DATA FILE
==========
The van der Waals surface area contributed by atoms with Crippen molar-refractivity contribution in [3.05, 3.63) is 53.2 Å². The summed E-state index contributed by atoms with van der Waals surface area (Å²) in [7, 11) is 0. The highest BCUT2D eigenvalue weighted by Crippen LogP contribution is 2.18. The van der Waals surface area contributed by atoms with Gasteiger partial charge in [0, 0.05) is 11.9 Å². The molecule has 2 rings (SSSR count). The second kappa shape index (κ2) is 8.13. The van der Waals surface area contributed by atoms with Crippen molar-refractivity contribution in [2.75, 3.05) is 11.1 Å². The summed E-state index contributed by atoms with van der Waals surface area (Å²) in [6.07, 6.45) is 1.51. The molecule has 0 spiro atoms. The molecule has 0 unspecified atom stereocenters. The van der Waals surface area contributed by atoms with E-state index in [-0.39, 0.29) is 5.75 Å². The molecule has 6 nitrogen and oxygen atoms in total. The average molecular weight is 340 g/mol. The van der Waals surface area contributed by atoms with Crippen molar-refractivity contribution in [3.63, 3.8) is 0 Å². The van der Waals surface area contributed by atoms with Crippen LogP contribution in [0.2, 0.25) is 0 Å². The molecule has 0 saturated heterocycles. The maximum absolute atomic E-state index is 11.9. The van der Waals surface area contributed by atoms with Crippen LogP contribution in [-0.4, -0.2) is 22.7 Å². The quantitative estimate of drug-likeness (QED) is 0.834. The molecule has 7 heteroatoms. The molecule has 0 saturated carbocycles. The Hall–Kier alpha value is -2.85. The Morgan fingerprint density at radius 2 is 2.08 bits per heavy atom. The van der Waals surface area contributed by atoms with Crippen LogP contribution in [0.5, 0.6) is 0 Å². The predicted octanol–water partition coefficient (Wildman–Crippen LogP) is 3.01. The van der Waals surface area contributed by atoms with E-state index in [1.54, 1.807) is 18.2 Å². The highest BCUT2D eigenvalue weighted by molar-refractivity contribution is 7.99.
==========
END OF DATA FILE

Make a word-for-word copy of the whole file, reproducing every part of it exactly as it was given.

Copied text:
The van der Waals surface area contributed by atoms with Crippen molar-refractivity contribution in [3.05, 3.63) is 53.2 Å². The summed E-state index contributed by atoms with van der Waals surface area (Å²) in [7, 11) is 0. The highest BCUT2D eigenvalue weighted by Crippen LogP contribution is 2.18. The van der Waals surface area contributed by atoms with Gasteiger partial charge in [0, 0.05) is 11.9 Å². The molecule has 2 rings (SSSR count). The second kappa shape index (κ2) is 8.13. The van der Waals surface area contributed by atoms with Crippen molar-refractivity contribution in [2.75, 3.05) is 11.1 Å². The summed E-state index contributed by atoms with van der Waals surface area (Å²) in [6.07, 6.45) is 1.51. The molecule has 0 spiro atoms. The molecule has 0 unspecified atom stereocenters. The van der Waals surface area contributed by atoms with E-state index in [-0.39, 0.29) is 5.75 Å². The molecule has 6 nitrogen and oxygen atoms in total. The average molecular weight is 340 g/mol. The van der Waals surface area contributed by atoms with Crippen molar-refractivity contribution in [3.63, 3.8) is 0 Å². The van der Waals surface area contributed by atoms with Crippen LogP contribution in [0.2, 0.25) is 0 Å². The molecule has 0 saturated heterocycles. The maximum absolute atomic E-state index is 11.9. The van der Waals surface area contributed by atoms with Crippen LogP contribution in [-0.4, -0.2) is 22.7 Å². The quantitative estimate of drug-likeness (QED) is 0.834. The molecule has 7 heteroatoms. The molecule has 0 saturated carbocycles. The Hall–Kier alpha value is -2.85. The Morgan fingerprint density at radius 2 is 2.08 bits per heavy atom. The van der Waals surface area contributed by atoms with Crippen LogP contribution in [0.5, 0.6) is 0 Å². The predicted octanol–water partition coefficient (Wildman–Crippen LogP) is 3.01. The van der Waals surface area contributed by atoms with E-state index in [1.54, 1.807) is 18.2 Å². The highest BCUT2D eigenvalue weighted by molar-refractivity contribution is 7.99.